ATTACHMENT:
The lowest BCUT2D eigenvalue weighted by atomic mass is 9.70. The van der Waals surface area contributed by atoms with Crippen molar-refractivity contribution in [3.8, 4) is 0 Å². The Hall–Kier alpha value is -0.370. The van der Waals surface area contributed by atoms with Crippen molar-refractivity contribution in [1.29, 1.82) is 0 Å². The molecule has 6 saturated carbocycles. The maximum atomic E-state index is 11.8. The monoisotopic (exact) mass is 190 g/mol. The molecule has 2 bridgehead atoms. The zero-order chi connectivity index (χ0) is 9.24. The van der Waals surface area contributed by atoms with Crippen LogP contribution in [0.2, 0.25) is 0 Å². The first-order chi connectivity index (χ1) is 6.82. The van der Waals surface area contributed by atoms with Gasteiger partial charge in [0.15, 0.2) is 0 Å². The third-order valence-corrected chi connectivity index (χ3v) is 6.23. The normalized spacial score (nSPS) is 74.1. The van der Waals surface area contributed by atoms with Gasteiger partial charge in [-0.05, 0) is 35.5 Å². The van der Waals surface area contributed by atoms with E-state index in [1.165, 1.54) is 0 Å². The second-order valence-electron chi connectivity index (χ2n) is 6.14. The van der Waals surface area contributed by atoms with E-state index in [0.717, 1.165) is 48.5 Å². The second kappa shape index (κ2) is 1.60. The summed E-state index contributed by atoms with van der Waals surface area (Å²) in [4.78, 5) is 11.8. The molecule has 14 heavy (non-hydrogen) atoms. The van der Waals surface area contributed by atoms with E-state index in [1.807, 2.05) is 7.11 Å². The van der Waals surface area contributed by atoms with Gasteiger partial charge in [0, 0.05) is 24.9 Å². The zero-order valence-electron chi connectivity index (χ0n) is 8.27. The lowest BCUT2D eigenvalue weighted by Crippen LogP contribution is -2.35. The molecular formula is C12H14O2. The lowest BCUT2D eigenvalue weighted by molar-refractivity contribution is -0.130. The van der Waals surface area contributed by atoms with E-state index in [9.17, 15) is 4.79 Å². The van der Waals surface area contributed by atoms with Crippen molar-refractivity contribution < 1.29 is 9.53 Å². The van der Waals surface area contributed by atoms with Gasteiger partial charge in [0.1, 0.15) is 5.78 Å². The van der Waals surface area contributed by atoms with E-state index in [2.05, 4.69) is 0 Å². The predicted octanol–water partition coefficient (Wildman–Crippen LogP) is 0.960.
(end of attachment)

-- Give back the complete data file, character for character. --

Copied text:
The lowest BCUT2D eigenvalue weighted by atomic mass is 9.70. The van der Waals surface area contributed by atoms with Crippen molar-refractivity contribution in [3.8, 4) is 0 Å². The Hall–Kier alpha value is -0.370. The van der Waals surface area contributed by atoms with Crippen molar-refractivity contribution in [1.29, 1.82) is 0 Å². The molecule has 6 saturated carbocycles. The maximum atomic E-state index is 11.8. The monoisotopic (exact) mass is 190 g/mol. The molecule has 2 bridgehead atoms. The zero-order chi connectivity index (χ0) is 9.24. The van der Waals surface area contributed by atoms with Crippen LogP contribution in [0.2, 0.25) is 0 Å². The first-order chi connectivity index (χ1) is 6.82. The van der Waals surface area contributed by atoms with Gasteiger partial charge in [0.15, 0.2) is 0 Å². The third-order valence-corrected chi connectivity index (χ3v) is 6.23. The normalized spacial score (nSPS) is 74.1. The van der Waals surface area contributed by atoms with Gasteiger partial charge in [-0.05, 0) is 35.5 Å². The van der Waals surface area contributed by atoms with E-state index in [1.165, 1.54) is 0 Å². The second-order valence-electron chi connectivity index (χ2n) is 6.14. The van der Waals surface area contributed by atoms with E-state index in [0.717, 1.165) is 48.5 Å². The second kappa shape index (κ2) is 1.60. The summed E-state index contributed by atoms with van der Waals surface area (Å²) in [4.78, 5) is 11.8. The molecule has 14 heavy (non-hydrogen) atoms. The van der Waals surface area contributed by atoms with E-state index in [1.807, 2.05) is 7.11 Å². The van der Waals surface area contributed by atoms with Gasteiger partial charge in [0, 0.05) is 24.9 Å². The zero-order valence-electron chi connectivity index (χ0n) is 8.27. The lowest BCUT2D eigenvalue weighted by Crippen LogP contribution is -2.35. The molecular formula is C12H14O2. The lowest BCUT2D eigenvalue weighted by molar-refractivity contribution is -0.130. The van der Waals surface area contributed by atoms with E-state index in [9.17, 15) is 4.79 Å². The van der Waals surface area contributed by atoms with Crippen molar-refractivity contribution < 1.29 is 9.53 Å². The van der Waals surface area contributed by atoms with Gasteiger partial charge in [0.1, 0.15) is 5.78 Å². The van der Waals surface area contributed by atoms with E-state index in [2.05, 4.69) is 0 Å². The predicted octanol–water partition coefficient (Wildman–Crippen LogP) is 0.960.